Another World 20th Anniversary Edition Review: Does it still hold up?
Another World 20th Anniversary Edition is the re-release of Delphine Software’s 1991 Platformer and adventure title, also known as Outer World in some areas. This updated 2011 edition comes with the ability to swap between the unique cinematic style of the original or the unique cinematic style but in better definition. Basically it’s the choice of do you want to play the game or guess at a blurred screen. It is available to play on PS3, PS4, Xbox One, Windows, OSX, Wii U and many other systems. You play as Lester, a genius physicist with enough money to buy a Ferrari. Whilst working in a lab during a thunderstorm you are transported to an Alien planet after lightning strikes the equipment opening up a wormhole. After fighting off some of the indigenous fauna you are taken captive by the inhabitants of the planet. You and a silent yet loyal friend escape and must make your way through this world battling soldiers, nature, and worst of all, puzzles!
I’m going to be totally honest, I only got this game for the achievements. But I was surprised by how much I got for the £6 (roughly) I paid for it. Not the good surprised, more the infuriated surprise as I repeated monotonous section after monotonous section. Sure the achievements are easy to obtain and the game is relatively short, in terms of linear story, but for once the 1000G just wasn’t worth it.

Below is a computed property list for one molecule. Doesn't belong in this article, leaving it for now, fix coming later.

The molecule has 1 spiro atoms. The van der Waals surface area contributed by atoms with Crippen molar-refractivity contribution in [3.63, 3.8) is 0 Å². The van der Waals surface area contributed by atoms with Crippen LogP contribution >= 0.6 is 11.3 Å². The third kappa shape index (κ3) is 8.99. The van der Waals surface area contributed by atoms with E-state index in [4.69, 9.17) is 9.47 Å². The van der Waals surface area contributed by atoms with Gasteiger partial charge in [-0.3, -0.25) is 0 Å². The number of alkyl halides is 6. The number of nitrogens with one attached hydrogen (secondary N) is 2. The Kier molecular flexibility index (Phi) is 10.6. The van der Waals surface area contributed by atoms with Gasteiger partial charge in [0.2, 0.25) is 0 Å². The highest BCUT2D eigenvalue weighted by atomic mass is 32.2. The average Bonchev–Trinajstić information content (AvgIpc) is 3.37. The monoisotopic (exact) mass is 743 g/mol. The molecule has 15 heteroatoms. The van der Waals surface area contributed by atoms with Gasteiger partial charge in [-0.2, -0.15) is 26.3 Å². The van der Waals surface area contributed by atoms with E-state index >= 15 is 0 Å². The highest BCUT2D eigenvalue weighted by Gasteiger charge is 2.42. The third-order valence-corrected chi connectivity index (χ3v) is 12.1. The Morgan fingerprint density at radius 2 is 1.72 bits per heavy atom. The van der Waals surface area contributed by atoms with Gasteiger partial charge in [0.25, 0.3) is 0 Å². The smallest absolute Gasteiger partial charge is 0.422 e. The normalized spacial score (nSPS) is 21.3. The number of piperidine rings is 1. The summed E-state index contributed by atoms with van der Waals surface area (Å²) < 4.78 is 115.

The Narrative – Aside from a handful of brief and silent cut scenes there is very little given narrative to this game. Whilst this is a great attribute to many games, as it allows the player to create their own narrative through their style of game play. Another World doesn’t have the expansive gameplay to allow this. Therefore the player is left not really caring about the protagonist and is far from invested in the reasons for escaping. Another World does not capture the imagination enough to make the player emotionally invested in what unfolds onscreen. There is no player or even story development outside of the linear and lacklustre progression of the game. Characters remain emotionless pixels on a screen and the only incentive to finish the game is so that you can finally stop playing.
Tone – I wouldn’t even consider this game as having a tone, there is little music to bring any ambience or atmosphere to the gameplay. Honesty I don’t even know how I would describe the art style, but I’ll give it a go. The artistic style paints a slightly and weird sadistic undertone that is not represented by the game, although it’s not enough to alter the feel of the game. Personally it just felt like I was playing an Internet browser game from the early 2000s. On the plus side the character design, tone, art style and sound design all suited each other and were all evenly minimalistic.